Skip to main content

The future of GoPro's hardware should be all about live-streaming

The future of GoPro's hardware should be all about live-streaming


Otherwise, it'd be a huge missed opportunity

Share this story

If you buy something from a Verge link, Vox Media may earn a commission. See our ethics statement.

GoPro posted a new video of some MotoGP racing bikes to its YouTube channel late last week that shows off something curious: a compact, two-lens camera capable of shooting 360-degree video.

This is something that CEO Nick Woodman first promised back at CES in January, and nothing has been shared about the product since. But the camera seen in this video does not appear to be the one that Woodman teased. In fact, it was announced back at the NAB trade show in April as a part of the company’s new "Custom Solutions" program, where GoPro works with partners to create versions of its cameras that are tailored to those partners’ specific needs.

GoPro already has a small live-streaming camera — it just hasn't talked much about it

Inside this camera’s pedestal-style housing is, essentially, two repurposed Hero 4 Black cameras that have been jammed together. Underneath that are two of GoPro’s HeroCast units — the product used by companies like ESPN to live stream broadcast-quality footage from beefed-up Hero 4 cameras.

But while this camera might not be the consumer camera we’ve been expecting, GoPro’s increasing focus on live-streaming makes me believe that the feature will be a part of most, if not all three of, its impending hardware releases: the 360-degree camera, the Karma drone, and the Hero 5.

The twin-lens 360-degree live-streaming camera that was showcased in GoPro's new video.

Live-streaming would be a major point of differentiation for the Hero 5, because — right now, at least — none of GoPro’s major competition offers that feature. (Two cameras do — one is from a startup called Sioeye, the other is a still-unreleased action cam from LG.) GoPro did lightly embrace streaming video with the Hero 4 when it announced a partnership with Periscope this past January, but I expect the Hero 5 will have an LTE chip built right in that will allow standalone streaming to major platforms like YouTube and Facebook. Other rumored features — 8K video, built-in stabilization — won’t have the same broad appeal as live-streaming. GoPro will have gone two full years without releasing a flagship camera by the time the Hero 5 comes out, and it just so happens that the camera will drop when live-streaming video is taking off. Excluding it would be a huge missed opportunity.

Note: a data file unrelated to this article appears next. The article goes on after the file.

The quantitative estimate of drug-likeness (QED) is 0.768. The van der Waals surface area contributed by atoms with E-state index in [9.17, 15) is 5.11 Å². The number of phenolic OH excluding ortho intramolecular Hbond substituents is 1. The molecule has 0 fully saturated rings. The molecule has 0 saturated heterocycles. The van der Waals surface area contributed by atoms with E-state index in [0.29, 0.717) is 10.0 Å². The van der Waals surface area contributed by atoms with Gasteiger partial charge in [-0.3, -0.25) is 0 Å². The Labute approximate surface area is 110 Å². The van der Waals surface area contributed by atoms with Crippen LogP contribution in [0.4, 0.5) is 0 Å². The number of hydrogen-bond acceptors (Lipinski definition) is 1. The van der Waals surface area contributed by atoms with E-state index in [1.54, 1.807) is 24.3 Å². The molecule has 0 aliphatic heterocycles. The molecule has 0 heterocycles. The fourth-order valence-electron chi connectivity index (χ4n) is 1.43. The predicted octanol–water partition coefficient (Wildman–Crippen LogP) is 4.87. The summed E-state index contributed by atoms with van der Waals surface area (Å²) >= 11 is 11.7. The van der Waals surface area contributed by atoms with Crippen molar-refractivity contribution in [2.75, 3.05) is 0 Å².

Like with standard action cameras, there aren’t many live-streaming options in the nascent consumer 360-degree camera market. YouTube recently flipped the switch on live-streaming 360-degree video, though, so it’s bound to be a next step. The Custom Solutions camera in the MotoGP video is obviously leaning on the strength of HeroCast to pull off its streaming, but an LTE chip and some proper compression algorithms could be all that GoPro will need for a consumer version in the early days of spherical video.

Live streaming would be a big differentiator for all three upcoming products

Streaming isn’t a table stakes feature for drones quite yet, but industry leader DJI has been pushing it hard, and was even the first drone company to take advantage of the Facebook Live API. Considering GoPro will already be fighting an uphill battle against DJI in terms of quadcopter market share, live-streaming from the Karma seems like a no-brainer. For what it’s worth, when Woodman announced the delay of Karma’s release, he hinted that there was good reason. "Karma’s features make it much more than a drone," he said. "To give ourselves more time to fine-tune these features, we have made the difficult decision to push Karma’s launch to the holidays."

Of course, it’s possible that none of these products will have live-streaming capabilities, especially because it tends to be a huge drain on battery life — something that has long been the most thoroughly criticized fault of GoPro’s cameras. And these devices could also just leverage a user’s phone connection instead of requiring LTE chips with their own subsequent data plans — but requiring the phone to be near the camera at all times would limit each product’s flexibility.

Live video is becoming a huge part of platforms like Facebook, YouTube, and — to some extent — Twitter. And a lot of that video is being shot by smartphones. But the more people who try and like live video, the more they’re going to want to show off different perspectives. GoPro — and its impending new hardware — is uniquely suited to provide for those customers. In fact, it’s how the company rose to prominence in the first place.